Nvidia is inviting 3D designers aboard its Holodeck, a high-resolution collaborative environment that businesses can use to design, develop and demonstrate their products in virtual reality.
But while Nvidia's move shows its commitment to helping creators of photorealistic VR environments, Nokia is pulling out of a related business, the development of a 360-degree camera that captured immersive video for use in VR.
Nvidia's Holodeck is somewhere between a conferencing suite and a 3D design tool. The company is pushing it as a something enterprises can use to visualize anything from engineering prototypes to finished products or buildings, allowing staff to collaborate remotely in a shared environment.
The high-resolution environment can even be used to train the artificial intelligence systems used to direct some robots, substituting virtual reality for camera input.
After demonstrating a prototype of Holodeck at its GPU Technology Conference in Silicon Valley in May, Nividia is getting ready to launch a commercial version. But first it wants some help testing things out, as CEO Jensen Huang explained at the Munich edition of the conference on Tuesday.
To join the test, designers will need some 3D models, in Maya or 3dsMax format, to import into Holodeck, and a powerful VR rig to run it on, with at least a GeForce GTX 1080 Ti, Quadro P6000 or TITAN Xp GPU. They can sign up at Nvidia's Holodeck page.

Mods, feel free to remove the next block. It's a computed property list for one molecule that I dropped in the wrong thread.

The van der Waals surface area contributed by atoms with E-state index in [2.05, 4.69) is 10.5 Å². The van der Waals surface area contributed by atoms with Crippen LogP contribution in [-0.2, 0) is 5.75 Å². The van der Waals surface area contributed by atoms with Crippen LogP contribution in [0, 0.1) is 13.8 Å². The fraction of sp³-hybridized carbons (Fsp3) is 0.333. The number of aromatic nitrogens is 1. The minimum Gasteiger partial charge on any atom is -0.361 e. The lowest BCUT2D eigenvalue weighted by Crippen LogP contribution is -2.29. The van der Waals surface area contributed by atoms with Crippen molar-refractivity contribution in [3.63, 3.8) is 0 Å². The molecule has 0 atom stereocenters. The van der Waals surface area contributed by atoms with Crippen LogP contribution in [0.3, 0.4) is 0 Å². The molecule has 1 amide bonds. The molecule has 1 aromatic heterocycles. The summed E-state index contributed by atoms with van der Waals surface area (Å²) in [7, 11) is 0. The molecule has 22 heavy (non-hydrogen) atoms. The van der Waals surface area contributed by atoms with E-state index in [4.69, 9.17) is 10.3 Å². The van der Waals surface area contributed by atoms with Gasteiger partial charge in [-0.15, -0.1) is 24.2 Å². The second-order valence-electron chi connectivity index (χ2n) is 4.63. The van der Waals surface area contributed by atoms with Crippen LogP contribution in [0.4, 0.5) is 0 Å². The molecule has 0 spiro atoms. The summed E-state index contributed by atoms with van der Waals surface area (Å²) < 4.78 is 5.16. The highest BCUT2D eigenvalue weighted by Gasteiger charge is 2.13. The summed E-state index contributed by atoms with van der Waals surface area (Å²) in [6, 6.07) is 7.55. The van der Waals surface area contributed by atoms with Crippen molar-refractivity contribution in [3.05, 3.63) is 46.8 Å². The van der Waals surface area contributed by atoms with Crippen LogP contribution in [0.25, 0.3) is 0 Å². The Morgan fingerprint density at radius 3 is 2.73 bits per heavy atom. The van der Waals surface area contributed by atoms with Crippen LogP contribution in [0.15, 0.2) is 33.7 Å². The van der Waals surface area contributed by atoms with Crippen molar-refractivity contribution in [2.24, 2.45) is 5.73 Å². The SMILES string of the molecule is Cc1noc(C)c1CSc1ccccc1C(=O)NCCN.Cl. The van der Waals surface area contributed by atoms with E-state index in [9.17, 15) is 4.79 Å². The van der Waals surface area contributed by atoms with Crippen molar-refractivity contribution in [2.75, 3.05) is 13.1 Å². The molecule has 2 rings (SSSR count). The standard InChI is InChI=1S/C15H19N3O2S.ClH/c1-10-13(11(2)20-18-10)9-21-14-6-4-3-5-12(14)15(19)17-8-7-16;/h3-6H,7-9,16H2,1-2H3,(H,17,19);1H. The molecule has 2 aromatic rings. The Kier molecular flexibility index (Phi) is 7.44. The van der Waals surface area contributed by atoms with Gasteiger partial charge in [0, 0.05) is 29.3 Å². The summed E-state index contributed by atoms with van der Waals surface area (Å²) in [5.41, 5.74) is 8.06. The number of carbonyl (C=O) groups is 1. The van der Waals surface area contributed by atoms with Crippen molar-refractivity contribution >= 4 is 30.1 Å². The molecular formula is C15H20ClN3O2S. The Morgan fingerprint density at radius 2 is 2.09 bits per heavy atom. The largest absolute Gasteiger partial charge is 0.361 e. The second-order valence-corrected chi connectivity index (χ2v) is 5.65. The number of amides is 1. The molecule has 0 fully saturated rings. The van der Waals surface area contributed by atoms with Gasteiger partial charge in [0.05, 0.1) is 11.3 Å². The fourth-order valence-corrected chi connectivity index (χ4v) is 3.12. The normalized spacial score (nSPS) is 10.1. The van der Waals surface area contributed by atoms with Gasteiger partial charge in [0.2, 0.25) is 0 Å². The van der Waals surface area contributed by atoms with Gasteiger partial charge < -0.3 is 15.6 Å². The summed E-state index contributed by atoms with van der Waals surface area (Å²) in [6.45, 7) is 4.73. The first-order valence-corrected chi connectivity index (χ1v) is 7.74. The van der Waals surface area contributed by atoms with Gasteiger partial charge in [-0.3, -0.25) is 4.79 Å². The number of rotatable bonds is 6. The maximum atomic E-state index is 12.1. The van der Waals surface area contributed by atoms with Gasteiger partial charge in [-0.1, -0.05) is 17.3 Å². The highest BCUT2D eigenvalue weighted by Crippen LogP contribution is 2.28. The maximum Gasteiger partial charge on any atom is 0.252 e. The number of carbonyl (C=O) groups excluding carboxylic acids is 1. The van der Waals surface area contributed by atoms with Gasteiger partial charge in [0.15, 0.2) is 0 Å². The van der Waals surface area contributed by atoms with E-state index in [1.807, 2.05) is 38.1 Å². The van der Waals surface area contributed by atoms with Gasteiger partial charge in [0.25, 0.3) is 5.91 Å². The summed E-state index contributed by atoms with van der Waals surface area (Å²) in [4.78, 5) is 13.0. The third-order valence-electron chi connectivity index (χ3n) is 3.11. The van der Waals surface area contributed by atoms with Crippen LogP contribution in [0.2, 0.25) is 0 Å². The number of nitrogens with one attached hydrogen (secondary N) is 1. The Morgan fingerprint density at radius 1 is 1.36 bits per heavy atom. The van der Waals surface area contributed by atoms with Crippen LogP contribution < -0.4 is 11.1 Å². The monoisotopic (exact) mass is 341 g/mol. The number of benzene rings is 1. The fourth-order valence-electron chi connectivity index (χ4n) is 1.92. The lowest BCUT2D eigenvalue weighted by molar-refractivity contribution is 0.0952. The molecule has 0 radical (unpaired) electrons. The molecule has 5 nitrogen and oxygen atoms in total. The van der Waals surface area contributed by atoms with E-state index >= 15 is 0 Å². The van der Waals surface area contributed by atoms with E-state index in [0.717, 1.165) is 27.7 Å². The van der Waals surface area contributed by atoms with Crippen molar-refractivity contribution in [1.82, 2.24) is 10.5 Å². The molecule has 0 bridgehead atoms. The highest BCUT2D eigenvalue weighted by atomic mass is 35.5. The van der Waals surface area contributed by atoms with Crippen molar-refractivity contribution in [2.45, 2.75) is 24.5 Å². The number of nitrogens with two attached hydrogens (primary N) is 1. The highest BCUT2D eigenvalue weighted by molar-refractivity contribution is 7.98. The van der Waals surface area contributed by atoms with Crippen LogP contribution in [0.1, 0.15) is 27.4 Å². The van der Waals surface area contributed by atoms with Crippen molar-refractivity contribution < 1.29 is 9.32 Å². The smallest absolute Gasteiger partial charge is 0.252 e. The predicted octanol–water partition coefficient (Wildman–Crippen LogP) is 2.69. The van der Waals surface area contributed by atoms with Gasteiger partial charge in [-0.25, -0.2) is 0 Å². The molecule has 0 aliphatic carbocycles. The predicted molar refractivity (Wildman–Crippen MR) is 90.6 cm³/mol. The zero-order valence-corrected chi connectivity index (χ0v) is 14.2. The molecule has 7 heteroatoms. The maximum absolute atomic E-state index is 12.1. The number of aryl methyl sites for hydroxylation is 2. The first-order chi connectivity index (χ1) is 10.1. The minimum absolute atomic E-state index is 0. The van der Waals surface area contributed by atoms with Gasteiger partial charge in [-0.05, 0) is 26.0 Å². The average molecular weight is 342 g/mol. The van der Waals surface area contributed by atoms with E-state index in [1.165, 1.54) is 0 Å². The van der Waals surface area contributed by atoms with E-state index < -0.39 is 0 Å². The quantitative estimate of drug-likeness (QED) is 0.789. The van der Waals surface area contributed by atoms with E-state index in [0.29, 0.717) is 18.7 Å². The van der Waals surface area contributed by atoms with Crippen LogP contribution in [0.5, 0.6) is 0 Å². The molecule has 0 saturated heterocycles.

Nokia, meanwhile, sees no future for its eight-camera all-round immersive video system, Ozo.
When the system went on sale in December 2015, Nokia priced Ozo at $60,000.
Sales failed to take off, though, prompting the company to drop the price to $45,000 in April 2017. Now it's having something of a fire sale, with the upgraded Ozo+ selling for "just" $25,000.
It's not quite curtains for Ozo: Although Nokia will develop no new versions of the camera, and plans to lay off staff working on it, the company said it will support existing customers and is considering licensing the technology to other companies.